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By Jonathan Lieze
CCC Journalism Program

CAMDEN – Work proceeds on a joint Health Sciences Center in Camden, N.J. The Rowan University and Rutgers-Camden Board of Governors announced plans for the construction of a state-of-the-art center in 2015 and recently announced plans for an additional building across Broadway from the first. The facility will be accessible to Rowan, Rutgers-Camden, Camden County College and Cooper Medical School students.

Construction is set to begin this spring on what the Board of Governors is calling Phase I of the project that will make up the new Health Sciences Center on the 200 block of Broadway in Camden. The board hopes to complete all construction by late 2018 or early 2019. Phase I will total 95,000 square feet on the west side of the street and will support some instructional programs, feature a world class simulation center and house biomedical research laboratories. Phase II of the project proposes a second building directly across the street that will feature a unified health science library, classrooms, labs, a research incubator and healthcare related retail and office spaces.

The project is a part of the ongoing renovation program in the city of Camden. According to the Economic Impact report published by the Rowan University/Rutgers Camden Board of Governors, the cost of the first two buildings will be an estimated $70 million, which is being publicly funded. The new building will be funded through a mix of public and private funds at a cost of around $65 million. The report also states the project will help the economy of the city.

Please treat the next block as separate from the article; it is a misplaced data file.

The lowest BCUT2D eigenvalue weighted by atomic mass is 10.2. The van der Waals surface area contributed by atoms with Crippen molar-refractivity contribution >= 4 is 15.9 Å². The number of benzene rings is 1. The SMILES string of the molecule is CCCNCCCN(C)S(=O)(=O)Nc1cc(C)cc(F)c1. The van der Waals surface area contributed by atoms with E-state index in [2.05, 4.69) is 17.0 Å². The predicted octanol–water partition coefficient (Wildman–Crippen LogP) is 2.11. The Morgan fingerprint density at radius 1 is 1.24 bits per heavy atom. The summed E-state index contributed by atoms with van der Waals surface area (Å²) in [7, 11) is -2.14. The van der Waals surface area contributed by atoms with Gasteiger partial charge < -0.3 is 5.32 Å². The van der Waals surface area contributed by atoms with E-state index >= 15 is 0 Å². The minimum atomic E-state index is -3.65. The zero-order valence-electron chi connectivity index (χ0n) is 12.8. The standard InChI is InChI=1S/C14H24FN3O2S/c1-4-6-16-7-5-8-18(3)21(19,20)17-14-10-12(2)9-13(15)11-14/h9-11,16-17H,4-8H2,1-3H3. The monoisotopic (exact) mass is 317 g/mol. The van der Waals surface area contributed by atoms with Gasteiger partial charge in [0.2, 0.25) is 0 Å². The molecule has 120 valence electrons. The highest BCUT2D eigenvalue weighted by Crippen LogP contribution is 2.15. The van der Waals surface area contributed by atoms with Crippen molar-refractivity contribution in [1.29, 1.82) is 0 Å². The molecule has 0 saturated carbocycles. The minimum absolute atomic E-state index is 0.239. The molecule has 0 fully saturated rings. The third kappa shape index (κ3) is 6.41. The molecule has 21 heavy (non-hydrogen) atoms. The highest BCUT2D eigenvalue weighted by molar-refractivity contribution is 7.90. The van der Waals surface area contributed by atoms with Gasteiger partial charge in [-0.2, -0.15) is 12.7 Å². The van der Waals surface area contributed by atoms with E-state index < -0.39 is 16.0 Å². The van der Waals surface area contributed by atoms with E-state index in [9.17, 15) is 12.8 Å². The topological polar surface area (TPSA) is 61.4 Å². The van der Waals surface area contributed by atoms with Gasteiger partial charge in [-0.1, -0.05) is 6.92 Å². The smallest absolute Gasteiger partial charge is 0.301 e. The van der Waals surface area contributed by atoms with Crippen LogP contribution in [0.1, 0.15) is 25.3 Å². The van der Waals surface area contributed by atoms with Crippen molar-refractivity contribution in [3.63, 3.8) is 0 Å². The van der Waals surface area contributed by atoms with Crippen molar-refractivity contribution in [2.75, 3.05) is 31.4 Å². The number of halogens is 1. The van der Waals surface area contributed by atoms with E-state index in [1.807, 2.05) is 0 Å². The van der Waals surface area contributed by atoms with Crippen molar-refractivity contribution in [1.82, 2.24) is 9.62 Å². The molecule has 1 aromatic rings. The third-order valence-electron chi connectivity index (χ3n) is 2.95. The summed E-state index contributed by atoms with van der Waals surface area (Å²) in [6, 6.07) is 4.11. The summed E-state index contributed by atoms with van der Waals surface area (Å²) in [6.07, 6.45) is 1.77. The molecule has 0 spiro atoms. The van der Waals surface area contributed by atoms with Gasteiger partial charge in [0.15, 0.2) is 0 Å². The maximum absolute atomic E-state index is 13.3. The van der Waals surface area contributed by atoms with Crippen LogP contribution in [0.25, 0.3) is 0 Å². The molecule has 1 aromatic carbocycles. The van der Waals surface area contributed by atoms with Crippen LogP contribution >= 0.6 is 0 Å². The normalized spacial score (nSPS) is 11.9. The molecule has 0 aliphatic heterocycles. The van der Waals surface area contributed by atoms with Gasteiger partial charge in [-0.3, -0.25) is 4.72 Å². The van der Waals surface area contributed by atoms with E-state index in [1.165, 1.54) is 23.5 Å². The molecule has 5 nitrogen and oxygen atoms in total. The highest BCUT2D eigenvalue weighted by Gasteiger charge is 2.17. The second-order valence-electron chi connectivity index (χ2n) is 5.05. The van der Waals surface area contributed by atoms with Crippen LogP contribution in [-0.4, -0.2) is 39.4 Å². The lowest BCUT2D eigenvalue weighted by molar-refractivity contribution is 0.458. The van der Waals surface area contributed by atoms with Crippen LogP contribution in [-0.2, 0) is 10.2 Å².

This will be the first facility of its kind open to multiple colleges in New Jersey, said CEO of the Board of Governors Kris Kolluri. “This will provide an education ladder between two- and four-year universities,” Kolluri said. “The board was formed to provide a platform for research and a platform for the people of Camden, with the vision that it would leverage existing education, research and medical assets in Camden to create and sustain economic growth in the city and the broader South Jersey region.”

Even though they are a still a year or so away from opening their doors, the buzz among the campuses has already started to grow. Camden County College student and health science major Kim DeMarco is excited about the opportunities the health science center will bring to students. “It should be really helpful in the medical field because it will cater directly to classes and experience you will actually need in the workplace as opposed to just random prerequisites,” said DeMarco.

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Construction set to begin this spring on the new Joint Health Sciences Center in Camden, N.J. By Jonathan Lieze, CCC Journalism Program

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